Inheritance tax take beats all records as property price hikes boost HMRC’s coffers by whopping £6.4bn
The amount of inheritance tax (IHT) paid in February totalled £531m, bringing the total for the 2022/23 tax year to a record £6.4bn.
With just one month to go the amount already surpassed the £6.1bn received by the Treasury throughout the entire 2021-22 financial year.
The record-breaking inheritance tax take follows last week’s revision by the OBR of future IHT takes, with estimates that between 2022-23 and 2027-28, the Treasury will receive nearly £3bn more than was previously forecast at the November statement.
The projected total IHT tax take by 2027-2028 sits at £45bn, compared to the previous estimates of £42.1bn.
By 2027-28, it is estimated that 6.7 per cent of deaths – around 47,000 deaths – will trigger an inheritance tax charge, up from an estimated 4.1 per cent in 2020-21.
The IHT figures follow the announcement that the UK borrowed a higher than expected £16.7bn in February, a record for that specific month due to the government spending billions on helping families with the cost of energy bills, official figures out today reveal.
IHT versus government borrowing
Office for National Statistics (ONS) numbers out today indicate Chancellor Jeremy Hunt’s decision to cap typical household energy bills at £2,500 pushed government borrowing nearly £10bn compared with the same month last year.
Stephen Lowe, group communications director at retirement specialist Just Group, said: “The Chancellor is benefitting from the pincer movement of recent rises in property prices and frozen thresholds. Inheritance Tax is an increasingly valuable source of income for the government which has raked in a record sum even with one month of this tax year’s receipts yet to be collected.
“The Treasury appears to be banking on ever greater receipts from Inheritance Tax. Buried in the small print of the Spring Budget was confirmation that the government expects to scoop up nearly an extra £3bn from Inheritance Tax over the next six years. In total, the tax is set to add £45 billion to government coffers and by the end of that period around one in every 15 deaths is expected to trigger an IHT charge.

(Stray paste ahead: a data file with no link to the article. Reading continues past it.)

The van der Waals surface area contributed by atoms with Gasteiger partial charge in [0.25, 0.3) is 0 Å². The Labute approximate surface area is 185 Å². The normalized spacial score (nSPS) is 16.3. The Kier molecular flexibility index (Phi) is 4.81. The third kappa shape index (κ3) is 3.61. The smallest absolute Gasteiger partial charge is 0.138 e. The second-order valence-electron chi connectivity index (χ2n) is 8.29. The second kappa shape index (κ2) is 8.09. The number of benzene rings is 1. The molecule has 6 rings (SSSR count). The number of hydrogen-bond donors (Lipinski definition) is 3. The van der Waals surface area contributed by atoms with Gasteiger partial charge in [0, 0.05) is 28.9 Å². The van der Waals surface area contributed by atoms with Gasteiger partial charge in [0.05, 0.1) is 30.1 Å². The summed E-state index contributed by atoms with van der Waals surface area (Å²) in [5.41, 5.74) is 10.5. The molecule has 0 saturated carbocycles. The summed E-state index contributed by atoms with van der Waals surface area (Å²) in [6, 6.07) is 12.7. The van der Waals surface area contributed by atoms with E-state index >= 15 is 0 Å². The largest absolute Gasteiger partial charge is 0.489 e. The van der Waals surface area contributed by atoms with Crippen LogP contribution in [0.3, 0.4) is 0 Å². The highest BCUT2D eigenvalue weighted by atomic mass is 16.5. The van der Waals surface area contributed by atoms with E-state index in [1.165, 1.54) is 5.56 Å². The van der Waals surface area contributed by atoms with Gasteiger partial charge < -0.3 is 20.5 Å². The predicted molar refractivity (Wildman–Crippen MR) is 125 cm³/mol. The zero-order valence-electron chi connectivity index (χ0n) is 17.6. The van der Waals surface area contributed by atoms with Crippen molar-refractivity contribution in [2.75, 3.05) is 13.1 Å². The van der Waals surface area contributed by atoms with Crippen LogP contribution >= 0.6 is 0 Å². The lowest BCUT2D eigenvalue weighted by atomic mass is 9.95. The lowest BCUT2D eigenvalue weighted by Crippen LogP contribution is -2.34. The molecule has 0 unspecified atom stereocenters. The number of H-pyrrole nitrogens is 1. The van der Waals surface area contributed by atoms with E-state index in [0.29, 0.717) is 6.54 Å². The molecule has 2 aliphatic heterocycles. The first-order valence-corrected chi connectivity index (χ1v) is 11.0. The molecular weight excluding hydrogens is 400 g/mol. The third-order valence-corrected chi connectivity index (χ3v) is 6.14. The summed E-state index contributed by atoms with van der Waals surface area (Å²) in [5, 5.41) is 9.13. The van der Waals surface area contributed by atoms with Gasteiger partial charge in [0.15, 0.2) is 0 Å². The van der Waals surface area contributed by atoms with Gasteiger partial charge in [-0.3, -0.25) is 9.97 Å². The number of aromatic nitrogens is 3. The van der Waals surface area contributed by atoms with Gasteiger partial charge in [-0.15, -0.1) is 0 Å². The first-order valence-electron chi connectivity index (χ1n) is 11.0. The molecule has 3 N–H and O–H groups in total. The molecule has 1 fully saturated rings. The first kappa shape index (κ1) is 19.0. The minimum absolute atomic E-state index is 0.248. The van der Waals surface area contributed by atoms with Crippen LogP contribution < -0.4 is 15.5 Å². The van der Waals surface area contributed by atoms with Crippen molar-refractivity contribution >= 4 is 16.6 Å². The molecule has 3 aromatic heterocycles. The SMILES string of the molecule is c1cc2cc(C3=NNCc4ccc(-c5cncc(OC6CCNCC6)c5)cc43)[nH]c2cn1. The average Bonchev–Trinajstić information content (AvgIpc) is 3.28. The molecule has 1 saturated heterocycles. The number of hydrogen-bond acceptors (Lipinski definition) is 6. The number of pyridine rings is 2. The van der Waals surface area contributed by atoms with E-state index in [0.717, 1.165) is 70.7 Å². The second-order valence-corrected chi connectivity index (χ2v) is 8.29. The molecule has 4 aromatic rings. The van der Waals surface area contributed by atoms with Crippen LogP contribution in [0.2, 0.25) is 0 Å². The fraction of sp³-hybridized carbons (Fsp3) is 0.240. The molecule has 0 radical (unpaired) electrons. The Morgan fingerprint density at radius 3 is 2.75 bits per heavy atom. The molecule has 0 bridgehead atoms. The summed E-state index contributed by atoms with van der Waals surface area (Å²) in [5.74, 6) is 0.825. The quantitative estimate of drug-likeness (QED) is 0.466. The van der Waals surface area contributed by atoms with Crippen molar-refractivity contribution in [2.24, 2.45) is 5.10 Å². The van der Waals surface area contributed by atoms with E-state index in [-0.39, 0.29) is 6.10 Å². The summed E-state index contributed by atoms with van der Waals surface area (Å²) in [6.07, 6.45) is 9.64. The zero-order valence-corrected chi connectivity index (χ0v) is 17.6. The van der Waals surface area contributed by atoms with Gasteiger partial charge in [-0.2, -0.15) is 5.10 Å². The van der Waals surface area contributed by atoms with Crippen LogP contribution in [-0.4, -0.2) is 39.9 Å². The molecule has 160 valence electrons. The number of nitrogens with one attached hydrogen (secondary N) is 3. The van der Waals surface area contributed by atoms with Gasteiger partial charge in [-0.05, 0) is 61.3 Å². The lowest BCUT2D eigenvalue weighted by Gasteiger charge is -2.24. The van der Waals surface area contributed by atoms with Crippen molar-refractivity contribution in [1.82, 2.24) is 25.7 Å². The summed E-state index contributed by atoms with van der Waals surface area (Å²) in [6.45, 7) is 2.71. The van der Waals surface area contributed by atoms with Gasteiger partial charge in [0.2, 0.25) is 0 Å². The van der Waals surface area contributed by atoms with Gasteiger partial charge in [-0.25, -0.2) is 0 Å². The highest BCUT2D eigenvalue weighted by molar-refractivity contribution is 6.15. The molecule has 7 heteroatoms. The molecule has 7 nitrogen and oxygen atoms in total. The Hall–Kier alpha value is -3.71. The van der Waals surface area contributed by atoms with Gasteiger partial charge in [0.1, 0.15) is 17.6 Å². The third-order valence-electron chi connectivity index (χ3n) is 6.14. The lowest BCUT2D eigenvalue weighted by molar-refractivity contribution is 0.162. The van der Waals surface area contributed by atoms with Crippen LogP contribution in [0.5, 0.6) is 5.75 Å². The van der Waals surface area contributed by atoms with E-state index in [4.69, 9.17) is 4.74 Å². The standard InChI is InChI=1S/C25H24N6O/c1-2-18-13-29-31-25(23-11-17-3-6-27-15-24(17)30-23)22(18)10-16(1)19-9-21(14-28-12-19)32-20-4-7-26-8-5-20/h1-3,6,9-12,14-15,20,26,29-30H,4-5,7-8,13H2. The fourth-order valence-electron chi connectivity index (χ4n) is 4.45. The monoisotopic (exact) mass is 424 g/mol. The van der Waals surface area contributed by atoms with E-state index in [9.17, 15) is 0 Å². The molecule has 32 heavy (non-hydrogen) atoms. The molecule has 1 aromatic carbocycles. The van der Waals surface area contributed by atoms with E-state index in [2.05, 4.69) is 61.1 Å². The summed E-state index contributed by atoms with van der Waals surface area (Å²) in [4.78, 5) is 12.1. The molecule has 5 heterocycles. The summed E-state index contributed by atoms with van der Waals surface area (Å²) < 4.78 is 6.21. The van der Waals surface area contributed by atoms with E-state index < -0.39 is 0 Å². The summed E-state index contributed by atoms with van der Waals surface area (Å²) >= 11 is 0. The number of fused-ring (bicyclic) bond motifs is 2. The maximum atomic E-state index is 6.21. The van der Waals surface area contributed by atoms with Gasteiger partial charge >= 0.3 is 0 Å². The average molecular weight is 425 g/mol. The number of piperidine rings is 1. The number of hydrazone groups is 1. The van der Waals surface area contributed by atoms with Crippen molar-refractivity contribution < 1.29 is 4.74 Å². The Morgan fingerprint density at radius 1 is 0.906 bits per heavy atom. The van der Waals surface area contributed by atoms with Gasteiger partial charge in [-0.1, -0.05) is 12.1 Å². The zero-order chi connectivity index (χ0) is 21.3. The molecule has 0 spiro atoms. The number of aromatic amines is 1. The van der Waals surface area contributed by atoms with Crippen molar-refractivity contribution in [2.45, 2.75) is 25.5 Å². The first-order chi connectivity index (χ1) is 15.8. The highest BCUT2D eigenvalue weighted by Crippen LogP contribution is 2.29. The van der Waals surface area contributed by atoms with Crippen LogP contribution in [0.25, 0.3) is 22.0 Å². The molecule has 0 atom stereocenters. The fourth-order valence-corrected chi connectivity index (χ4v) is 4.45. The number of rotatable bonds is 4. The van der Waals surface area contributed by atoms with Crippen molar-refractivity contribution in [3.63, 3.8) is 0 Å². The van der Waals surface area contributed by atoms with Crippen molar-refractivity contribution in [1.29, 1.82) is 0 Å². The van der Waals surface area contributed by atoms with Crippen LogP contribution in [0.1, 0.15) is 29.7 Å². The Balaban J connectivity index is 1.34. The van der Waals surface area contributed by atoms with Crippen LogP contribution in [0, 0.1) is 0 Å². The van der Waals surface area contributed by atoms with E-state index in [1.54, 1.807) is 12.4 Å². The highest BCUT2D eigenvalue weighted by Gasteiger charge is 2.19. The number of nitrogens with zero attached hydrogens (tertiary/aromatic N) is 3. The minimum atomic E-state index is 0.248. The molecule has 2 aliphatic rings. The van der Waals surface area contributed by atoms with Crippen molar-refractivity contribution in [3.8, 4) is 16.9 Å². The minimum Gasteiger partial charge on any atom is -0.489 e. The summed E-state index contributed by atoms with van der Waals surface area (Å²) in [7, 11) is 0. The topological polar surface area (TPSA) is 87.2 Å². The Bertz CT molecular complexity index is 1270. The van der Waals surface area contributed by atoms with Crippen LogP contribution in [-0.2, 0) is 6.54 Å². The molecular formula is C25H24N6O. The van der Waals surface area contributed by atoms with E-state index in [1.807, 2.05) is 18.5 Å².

“With an ever-growing proportion of estates likely to become liable to paying inheritance tax, it is increasingly important that people are regularly assessing the value of their estates. This should include getting an up-to-date valuation of any owned property given the substantial house price increases generated through the pandemic.
Need for inheritance tax planning
John Glencross, CEO and co-founder of Calculus, said: “One area that advisers and investors could consider helping mitigate against IHT is by investing in an Enterprise Investment Scheme (EIS), as full inheritance tax relief is provided, for the life of the investment once the shares have been held for two years.
Laura Hayward, tax partner at Evelyn Partners, said the latest hike in IHT receipts provided a fresh reminder that families should give careful thought as to how best to manage their tax planning to ensure they don’t pay more tax than they need to.
“There were no significant changes to the IHT charging regime in last week’s Budget, but the overall silence in this area shouldn’t be taken that the IHT pain on families is being eased.”
“The fact that the nil rate band – unchanged since it was increased to £325,000 from April 2009 – remains frozen until at least April 2028 represents a gift that keeps on giving for the Chancellor. The almost twenty-year freeze in the nil rate band, coupled with inflationary growth of asset values, will see many families with moderate levels of wealth being drawn into the IHT net.
“Families that find they are being dragged above the IHT threshold may wish to consider taking relatively easy steps to manage their exposure to IHT.
Hayward added: “Gifts you make to other individuals are generally not subject to IHT unless you die within seven years. There is also an annual gift allowance of up to £3,000 per tax year, and this will not be subject to IHT even if you do die within seven years. This £3,000 annual allowance can only be brought forward for one tax year, so if you have assets to spare you may want to consider using up this and last year’s allowance before 5 April. Families should also ensure they invest in the most tax-efficient manner possible.
“The scrapping of the lifetime allowance for pensions in last week’s Budget will greatly increase the IHT breaks available for people with wealth to pass down to the next generation, as pensions are generally exempt from IHT. Therefore pensions could now be considered a vehicle for tax efficient death planning, without any intention of ever drawing the money out. But people should be aware that pension rules could easily be changed again in the future, only to find this tax advantage withdrawn at the point that it really matters.”